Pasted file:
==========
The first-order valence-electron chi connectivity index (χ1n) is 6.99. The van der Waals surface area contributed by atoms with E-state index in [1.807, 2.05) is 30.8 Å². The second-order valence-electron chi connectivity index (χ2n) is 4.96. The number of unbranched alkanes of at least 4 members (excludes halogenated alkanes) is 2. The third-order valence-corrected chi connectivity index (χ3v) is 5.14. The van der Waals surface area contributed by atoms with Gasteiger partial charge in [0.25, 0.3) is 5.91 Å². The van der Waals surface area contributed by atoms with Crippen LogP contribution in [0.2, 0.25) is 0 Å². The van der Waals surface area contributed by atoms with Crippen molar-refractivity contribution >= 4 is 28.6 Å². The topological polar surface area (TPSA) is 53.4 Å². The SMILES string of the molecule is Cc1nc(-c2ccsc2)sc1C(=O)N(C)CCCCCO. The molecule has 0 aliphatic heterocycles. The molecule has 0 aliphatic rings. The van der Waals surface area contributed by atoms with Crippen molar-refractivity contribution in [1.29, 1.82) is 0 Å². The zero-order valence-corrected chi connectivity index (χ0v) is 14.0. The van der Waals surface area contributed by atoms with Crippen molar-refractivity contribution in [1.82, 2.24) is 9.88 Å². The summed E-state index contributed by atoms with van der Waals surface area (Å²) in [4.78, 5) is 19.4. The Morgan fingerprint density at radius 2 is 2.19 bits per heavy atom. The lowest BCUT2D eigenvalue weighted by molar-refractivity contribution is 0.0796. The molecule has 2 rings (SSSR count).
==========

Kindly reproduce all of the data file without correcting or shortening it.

The first-order valence-electron chi connectivity index (χ1n) is 6.99. The van der Waals surface area contributed by atoms with E-state index in [1.807, 2.05) is 30.8 Å². The second-order valence-electron chi connectivity index (χ2n) is 4.96. The number of unbranched alkanes of at least 4 members (excludes halogenated alkanes) is 2. The third-order valence-corrected chi connectivity index (χ3v) is 5.14. The van der Waals surface area contributed by atoms with Gasteiger partial charge in [0.25, 0.3) is 5.91 Å². The van der Waals surface area contributed by atoms with Crippen LogP contribution in [0.2, 0.25) is 0 Å². The van der Waals surface area contributed by atoms with Crippen molar-refractivity contribution >= 4 is 28.6 Å². The topological polar surface area (TPSA) is 53.4 Å². The SMILES string of the molecule is Cc1nc(-c2ccsc2)sc1C(=O)N(C)CCCCCO. The molecule has 0 aliphatic heterocycles. The molecule has 0 aliphatic rings. The van der Waals surface area contributed by atoms with Crippen molar-refractivity contribution in [1.29, 1.82) is 0 Å². The zero-order valence-corrected chi connectivity index (χ0v) is 14.0. The van der Waals surface area contributed by atoms with Crippen molar-refractivity contribution in [1.82, 2.24) is 9.88 Å². The summed E-state index contributed by atoms with van der Waals surface area (Å²) in [4.78, 5) is 19.4. The Morgan fingerprint density at radius 2 is 2.19 bits per heavy atom. The lowest BCUT2D eigenvalue weighted by molar-refractivity contribution is 0.0796. The molecule has 2 rings (SSSR count).